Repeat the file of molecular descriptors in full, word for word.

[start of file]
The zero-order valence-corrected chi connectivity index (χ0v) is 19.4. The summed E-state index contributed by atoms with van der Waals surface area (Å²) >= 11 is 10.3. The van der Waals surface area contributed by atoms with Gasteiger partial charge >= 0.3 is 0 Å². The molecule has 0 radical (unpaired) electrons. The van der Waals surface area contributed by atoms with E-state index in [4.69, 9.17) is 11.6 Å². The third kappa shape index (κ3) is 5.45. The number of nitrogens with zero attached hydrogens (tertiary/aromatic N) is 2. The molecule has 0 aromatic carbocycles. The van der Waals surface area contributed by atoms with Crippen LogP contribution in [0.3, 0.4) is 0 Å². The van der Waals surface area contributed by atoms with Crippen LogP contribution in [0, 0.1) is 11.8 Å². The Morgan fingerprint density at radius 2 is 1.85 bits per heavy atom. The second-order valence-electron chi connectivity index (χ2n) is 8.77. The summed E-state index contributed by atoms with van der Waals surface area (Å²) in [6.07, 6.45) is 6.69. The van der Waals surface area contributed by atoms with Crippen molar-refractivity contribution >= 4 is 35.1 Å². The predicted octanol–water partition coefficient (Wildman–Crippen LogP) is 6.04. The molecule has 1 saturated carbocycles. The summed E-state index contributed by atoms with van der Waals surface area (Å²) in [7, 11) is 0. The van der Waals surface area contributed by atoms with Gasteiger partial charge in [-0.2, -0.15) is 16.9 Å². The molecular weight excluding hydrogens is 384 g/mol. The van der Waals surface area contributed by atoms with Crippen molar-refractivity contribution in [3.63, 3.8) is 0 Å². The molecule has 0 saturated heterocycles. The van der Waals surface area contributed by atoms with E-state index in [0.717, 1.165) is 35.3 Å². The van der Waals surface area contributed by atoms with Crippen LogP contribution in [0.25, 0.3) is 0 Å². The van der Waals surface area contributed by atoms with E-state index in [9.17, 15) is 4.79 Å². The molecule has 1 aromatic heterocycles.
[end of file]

The zero-order valence-corrected chi connectivity index (χ0v) is 19.4. The summed E-state index contributed by atoms with van der Waals surface area (Å²) >= 11 is 10.3. The van der Waals surface area contributed by atoms with Gasteiger partial charge >= 0.3 is 0 Å². The molecule has 0 radical (unpaired) electrons. The van der Waals surface area contributed by atoms with E-state index in [4.69, 9.17) is 11.6 Å². The third kappa shape index (κ3) is 5.45. The number of nitrogens with zero attached hydrogens (tertiary/aromatic N) is 2. The molecule has 0 aromatic carbocycles. The van der Waals surface area contributed by atoms with Crippen LogP contribution in [0.3, 0.4) is 0 Å². The van der Waals surface area contributed by atoms with Crippen LogP contribution in [0, 0.1) is 11.8 Å². The Morgan fingerprint density at radius 2 is 1.85 bits per heavy atom. The second-order valence-electron chi connectivity index (χ2n) is 8.77. The summed E-state index contributed by atoms with van der Waals surface area (Å²) in [6.07, 6.45) is 6.69. The van der Waals surface area contributed by atoms with Crippen molar-refractivity contribution >= 4 is 35.1 Å². The predicted octanol–water partition coefficient (Wildman–Crippen LogP) is 6.04. The molecule has 1 saturated carbocycles. The summed E-state index contributed by atoms with van der Waals surface area (Å²) in [7, 11) is 0. The van der Waals surface area contributed by atoms with Gasteiger partial charge in [-0.2, -0.15) is 16.9 Å². The molecular weight excluding hydrogens is 384 g/mol. The van der Waals surface area contributed by atoms with Crippen molar-refractivity contribution in [3.63, 3.8) is 0 Å². The molecule has 0 saturated heterocycles. The van der Waals surface area contributed by atoms with E-state index in [0.717, 1.165) is 35.3 Å². The van der Waals surface area contributed by atoms with Crippen LogP contribution in [0.25, 0.3) is 0 Å². The van der Waals surface area contributed by atoms with E-state index in [9.17, 15) is 4.79 Å². The molecule has 1 aromatic heterocycles.